A critical exploration of how modernity and progress were imposed on the people and land of rural South Dakota
The Rosebud Country, comprising four counties in rural South Dakota, was first established as the Rosebud Indian Reservation in 1889 to settle the Sicangu Lakota. During the first two decades of the twentieth century, white homesteaders arrived in the area and became the majority population. Today, the population of Rosebud Country is nearly evenly divided between Indians and whites.
In Power and Progress on the Prairie, Thomas Biolsi traces how a variety of governmental actors, including public officials, bureaucrats, and experts in civil society, invented and applied ideas about modernity and progress to the people and the land. Through a series of case studies--programs to settle "surplus" Indian lands, to "civilize" the Indians, to "modernize" white farmers, to find strategic sites for nuclear missile silos, and to extend voting rights to Lakota people--Biolsi examines how these various "problems" came into focus for government experts and how remedies were devised and implemented.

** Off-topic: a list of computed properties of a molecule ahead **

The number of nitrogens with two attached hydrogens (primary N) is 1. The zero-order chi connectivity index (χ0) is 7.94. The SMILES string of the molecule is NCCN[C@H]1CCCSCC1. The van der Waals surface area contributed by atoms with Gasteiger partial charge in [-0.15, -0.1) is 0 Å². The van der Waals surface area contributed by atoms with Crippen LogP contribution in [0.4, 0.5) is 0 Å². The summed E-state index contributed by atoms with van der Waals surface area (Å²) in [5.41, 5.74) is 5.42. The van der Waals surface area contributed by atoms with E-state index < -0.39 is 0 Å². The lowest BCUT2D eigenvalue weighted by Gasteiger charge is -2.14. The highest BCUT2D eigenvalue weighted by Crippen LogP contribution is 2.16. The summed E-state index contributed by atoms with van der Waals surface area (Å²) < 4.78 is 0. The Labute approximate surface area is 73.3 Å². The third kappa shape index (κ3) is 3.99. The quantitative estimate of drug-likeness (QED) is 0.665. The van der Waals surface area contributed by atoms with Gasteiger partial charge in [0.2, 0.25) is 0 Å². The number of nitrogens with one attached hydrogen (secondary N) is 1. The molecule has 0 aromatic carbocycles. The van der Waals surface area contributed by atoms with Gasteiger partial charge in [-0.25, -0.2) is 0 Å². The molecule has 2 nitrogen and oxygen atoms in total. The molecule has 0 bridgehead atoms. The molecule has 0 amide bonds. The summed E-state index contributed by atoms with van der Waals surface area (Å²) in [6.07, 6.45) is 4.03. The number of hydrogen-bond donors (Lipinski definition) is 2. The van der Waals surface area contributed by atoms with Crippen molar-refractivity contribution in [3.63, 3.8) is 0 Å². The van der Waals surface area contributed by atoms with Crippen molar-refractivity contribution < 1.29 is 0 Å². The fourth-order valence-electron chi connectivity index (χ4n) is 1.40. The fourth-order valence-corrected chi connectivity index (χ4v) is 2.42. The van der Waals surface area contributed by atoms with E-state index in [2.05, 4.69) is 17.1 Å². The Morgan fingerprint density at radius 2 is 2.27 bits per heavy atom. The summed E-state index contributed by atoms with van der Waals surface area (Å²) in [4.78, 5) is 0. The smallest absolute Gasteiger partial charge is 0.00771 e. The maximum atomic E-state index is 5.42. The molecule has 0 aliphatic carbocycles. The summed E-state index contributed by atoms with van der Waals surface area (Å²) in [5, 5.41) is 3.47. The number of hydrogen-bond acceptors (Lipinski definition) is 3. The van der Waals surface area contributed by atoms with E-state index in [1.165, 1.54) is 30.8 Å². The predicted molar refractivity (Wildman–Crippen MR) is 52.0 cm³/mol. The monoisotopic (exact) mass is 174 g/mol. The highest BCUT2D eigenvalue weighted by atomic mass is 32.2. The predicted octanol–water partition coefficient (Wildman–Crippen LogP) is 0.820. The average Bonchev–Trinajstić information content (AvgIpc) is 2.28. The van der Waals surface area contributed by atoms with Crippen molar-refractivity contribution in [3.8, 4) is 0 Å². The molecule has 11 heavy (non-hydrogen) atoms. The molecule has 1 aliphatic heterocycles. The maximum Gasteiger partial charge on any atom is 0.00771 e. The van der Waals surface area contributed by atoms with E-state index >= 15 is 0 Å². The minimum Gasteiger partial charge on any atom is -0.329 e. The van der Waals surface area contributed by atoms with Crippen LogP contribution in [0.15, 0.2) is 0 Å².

Drawing on theories of governmentality derived from Michel Foucault, Biolsi challenges the idea that the problems identified by state agents and the solutions they implemented were inevitable or rational. Rather, through fine-grained analysis of the impact of these programs on both the Lakota and white residents, he reveals that their underlying logic was too often arbitrary and devastating.